5. Finally, it’s worth noting that Huntingdon is coached by Mike Turk, who was one of my football heroes when I was growing up in Troy. Turk went to Jeff Davis here in Montgomery and was a scrappy, under-sized and smart quarterback who led Troy State University to not one, but TWO national championships (in 1984 and 1987). It’s great to see his success at Huntingdon, where he is also the Athletic Director.

But what about the game on Saturday? Well, to sum up: Huntingdon whipped Methodist handily, and the game was a lot of fun. The weather was lovely. Our tickets were $10 each. We bought a program that the sports information department clearly spent a lot of time working on. A bottle of Coke and a bottle of water set us back $4. The fans were enthusiastic, but respectful. And we got to witness a number of genuinely exciting plays.

One highlight was before the game, as we were exploring the area. We heard a marching band in the distance and saw that the “Marching Scarlet and Gray” was making its way from campus, down Fairview, to the stadium. Only a joyless monster doesn’t stop to look at a marching band or a fireworks display. As we watched them get closer, they suddenly stopped right in front of us, turned and started playing the Huntingdon fight song. We could pretty much reach out and touch the band members if we wanted (Note: We didn’t).

It was at that moment when we realized the difference in intimacy of the Huntingdon game and our usual college football experience. The band, the players, the parents and the fans — these were all just people like us, on a human scale, doing human-sized things. It’s easy to forget that in the swell of Bryant-Denny or Jordan-Hare, or watching Derrick Henry on your television.

The band was great, the majorettes were great, the cheerleaders were great, and the fans were great. Like the players, these were people engaging in an activity just because it’s fun. There was no cable TV broadcast, no advertising fueled pauses in the game, no drunken brawls at the tailgating.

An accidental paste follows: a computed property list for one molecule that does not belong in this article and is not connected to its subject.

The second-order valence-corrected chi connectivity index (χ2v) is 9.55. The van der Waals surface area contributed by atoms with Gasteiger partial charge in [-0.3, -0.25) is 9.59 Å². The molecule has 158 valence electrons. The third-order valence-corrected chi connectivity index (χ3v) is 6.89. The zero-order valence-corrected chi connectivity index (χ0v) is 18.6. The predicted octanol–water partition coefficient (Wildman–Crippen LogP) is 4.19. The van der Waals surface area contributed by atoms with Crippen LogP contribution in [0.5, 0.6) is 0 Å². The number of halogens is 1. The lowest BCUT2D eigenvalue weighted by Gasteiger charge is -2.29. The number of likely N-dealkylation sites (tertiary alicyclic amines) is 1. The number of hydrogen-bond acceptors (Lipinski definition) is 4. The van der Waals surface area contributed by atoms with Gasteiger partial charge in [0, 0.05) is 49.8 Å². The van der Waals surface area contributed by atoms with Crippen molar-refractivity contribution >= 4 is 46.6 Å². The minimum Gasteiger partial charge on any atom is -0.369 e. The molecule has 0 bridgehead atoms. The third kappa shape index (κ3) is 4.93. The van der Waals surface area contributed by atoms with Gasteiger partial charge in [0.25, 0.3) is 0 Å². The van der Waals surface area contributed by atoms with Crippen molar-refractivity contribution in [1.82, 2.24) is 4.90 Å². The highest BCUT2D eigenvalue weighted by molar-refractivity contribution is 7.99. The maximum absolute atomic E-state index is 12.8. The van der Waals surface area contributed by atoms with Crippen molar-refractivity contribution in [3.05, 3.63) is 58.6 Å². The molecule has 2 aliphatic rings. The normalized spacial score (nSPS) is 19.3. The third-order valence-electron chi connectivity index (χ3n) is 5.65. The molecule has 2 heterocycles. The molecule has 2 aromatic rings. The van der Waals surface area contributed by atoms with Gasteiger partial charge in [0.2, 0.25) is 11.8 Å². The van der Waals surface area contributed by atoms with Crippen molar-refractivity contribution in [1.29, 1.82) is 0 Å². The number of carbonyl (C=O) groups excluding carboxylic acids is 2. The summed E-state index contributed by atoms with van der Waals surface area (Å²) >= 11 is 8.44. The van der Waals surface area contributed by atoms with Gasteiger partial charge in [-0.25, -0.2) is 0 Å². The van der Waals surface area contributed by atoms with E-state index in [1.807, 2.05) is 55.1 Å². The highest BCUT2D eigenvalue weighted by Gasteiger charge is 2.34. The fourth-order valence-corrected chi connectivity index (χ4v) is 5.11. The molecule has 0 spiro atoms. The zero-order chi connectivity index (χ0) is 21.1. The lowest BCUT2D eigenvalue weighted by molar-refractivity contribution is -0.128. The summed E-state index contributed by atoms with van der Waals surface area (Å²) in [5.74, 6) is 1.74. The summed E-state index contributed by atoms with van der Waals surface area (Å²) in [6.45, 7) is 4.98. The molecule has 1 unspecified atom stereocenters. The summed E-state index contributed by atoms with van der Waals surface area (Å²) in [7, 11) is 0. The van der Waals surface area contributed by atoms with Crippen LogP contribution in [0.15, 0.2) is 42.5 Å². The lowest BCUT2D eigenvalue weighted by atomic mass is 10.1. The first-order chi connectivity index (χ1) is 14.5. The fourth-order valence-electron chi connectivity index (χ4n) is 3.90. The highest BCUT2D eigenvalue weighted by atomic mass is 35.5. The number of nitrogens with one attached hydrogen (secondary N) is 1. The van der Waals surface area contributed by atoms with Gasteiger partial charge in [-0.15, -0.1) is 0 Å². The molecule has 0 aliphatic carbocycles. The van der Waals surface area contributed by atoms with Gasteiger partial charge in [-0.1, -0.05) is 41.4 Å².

A handful of D3 players may go pro one day. Fred Jackson of Coe College and Pierre Garcon of Mount Union College both play on Sundays. It’s not inconceivable that a Huntingdon player involved in Saturday’s 42-6 win might one day play at that level. But Saturday’s game wasn’t about that at all. The product on the field was well worth the price of admission, but it’s hard to put a price on what it means to be reminded of the common threads of the college campus in our neighborhood. We’re definitely planning on attending another game.

Kate and Stephen are Midtown residents with two cats, a dog, ten fish, a garden, an old house and a sense of adventure. They write about life in Midtown here and about life in Montgomery at their blog Lost in Montgomery.

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There Are 3 Brilliant Comments

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  1. Doris Scott says:

    Thank you for putting into words the wonderful experiences I have enjoyed since my grandson, Luke Bailey, came to Huntingdon in 2013! (Of course, as his 70yr old “nanny” I think he could be QB in some elite higher level FB program!) But His testimony is that he is where God wants him to be and I take him at his word!

  2. James Killian says:

    As a parent of a member of the Marching Scarlet and Gray, I appreciate and am thankful for such a great article. As HC parents we are so proud of the band, coaches, players, cheerleaders and majorettes and all that support these wonderful weekends.

  3. Brendon Brown says:

    Thank you for coming to the game and supporting our team. That game was part of my senior year and I’m glad we can get some support from the community. Hopefully The Hawks will continue to improve and make every game experience better than the one before so that we can continue to grow our fan base. Hawk’em